John Mann: To ask the Secretary of State for Education and Skills what assessment she has made of Jobcentre Plus's capacity to support her Department's policies to improve adult literacy and numeracy skills; and what steps she is taking in conjunction with the Department for Work and Pensions to increase the number of referrals from Jobcentre Plus to providers of basic learning skills. 
John Healey: The Department for Work and Pensions (DWP) is working with us to implement "Skills for Life": our national strategy for improving adult literacy and numeracy skills. DWP has developed and increased Jobcentre Plus's capacity to do this, including, from April 2001, national screening for basic skills need of jobseekers and those on voluntary New Deals at the six month stage of unemployment. The impact of these
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changes is now being evaluated. In addition, we are examining the early results of six pilots, testing the effect of new approaches to improving the basic skills of those on jobseeker's allowance, which ran from September 2001 to March 2002. These measures, together with the continued training of Jobcentre Plus staff, will ensure that the number of referrals from Jobcentre Plus to providers of basic learning skills will continue to increase and that by working effectively across Government, we can together achieve our target of 750,000 adults with better basic skills by 2004.
John Healey: I announced on 25 April that my right hon. Friend the Secretary of State for Education and Skills has chosen the Callflex business park in the Dearne valley, south Yorkshire as the location for the Sector Skills Development Agency. The business park is a new office development in the Dearne valley enterprise zone that was developed as part of the Dearne valley regeneration strategy, in the wake of coal mine closures in the 1980s.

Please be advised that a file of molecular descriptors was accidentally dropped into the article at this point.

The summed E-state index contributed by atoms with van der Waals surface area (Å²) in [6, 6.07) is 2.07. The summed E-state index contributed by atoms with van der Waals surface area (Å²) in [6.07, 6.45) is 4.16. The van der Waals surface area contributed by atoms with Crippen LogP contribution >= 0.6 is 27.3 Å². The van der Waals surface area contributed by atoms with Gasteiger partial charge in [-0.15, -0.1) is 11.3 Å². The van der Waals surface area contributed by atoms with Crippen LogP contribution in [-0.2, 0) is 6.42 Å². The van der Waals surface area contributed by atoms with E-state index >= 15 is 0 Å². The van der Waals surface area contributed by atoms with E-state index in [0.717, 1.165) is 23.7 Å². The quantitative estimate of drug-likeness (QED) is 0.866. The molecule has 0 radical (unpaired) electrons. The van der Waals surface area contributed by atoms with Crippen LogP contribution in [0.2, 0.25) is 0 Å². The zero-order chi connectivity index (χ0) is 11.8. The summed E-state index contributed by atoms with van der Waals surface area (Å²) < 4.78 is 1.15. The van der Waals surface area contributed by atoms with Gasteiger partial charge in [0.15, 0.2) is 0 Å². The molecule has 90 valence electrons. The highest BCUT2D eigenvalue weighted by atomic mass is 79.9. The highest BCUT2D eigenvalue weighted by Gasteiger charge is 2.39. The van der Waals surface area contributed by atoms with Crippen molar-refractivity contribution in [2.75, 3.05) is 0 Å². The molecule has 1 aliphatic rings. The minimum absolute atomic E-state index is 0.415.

Mr. Brady: To ask the Secretary of State for Education and Skills (1) how many supply teachers are working in each local education authority area; and what percentage supply teachers comprise of the total number of teachers in each case; 
Mr. Brady: To ask the Secretary of State for Education and Skills how many teachers have passed through the performance threshold, expressed as (a) a total and (b) a percentage of these eligible to do so. 
Mr. Timms: About 194,000 maintained sector teachers in England were assessed as meeting the threshold standards in the first (2000) round of assessment. This is equivalent to about three quarters of those estimated to have been eligible to apply. The outcomes of the second (2001) round are still being analysed.
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Mr. Brady: To ask the Secretary of State for Education and Skills how many teachers in each local education authority were teaching a subject for which they had no relevant subject qualifications on the date of the 2002 Teacher Census; and what percentage this was of the total number of teachers in post in that LEA area. 
Mr. Timms: The information requested was not collected in the 2002 Teacher Census. It will be collected at national level as part of the Secondary Schools Curriculum and Staffing Survey. Preparations for the next survey are in hand.
Mr. Brady: To ask the Secretary of State for Education and Skills (1) if she will provide a breakdown, by country of origin, of teachers in maintained schools in England without qualified teacher status and not on routes to QTS, giving the number of teachers from each country;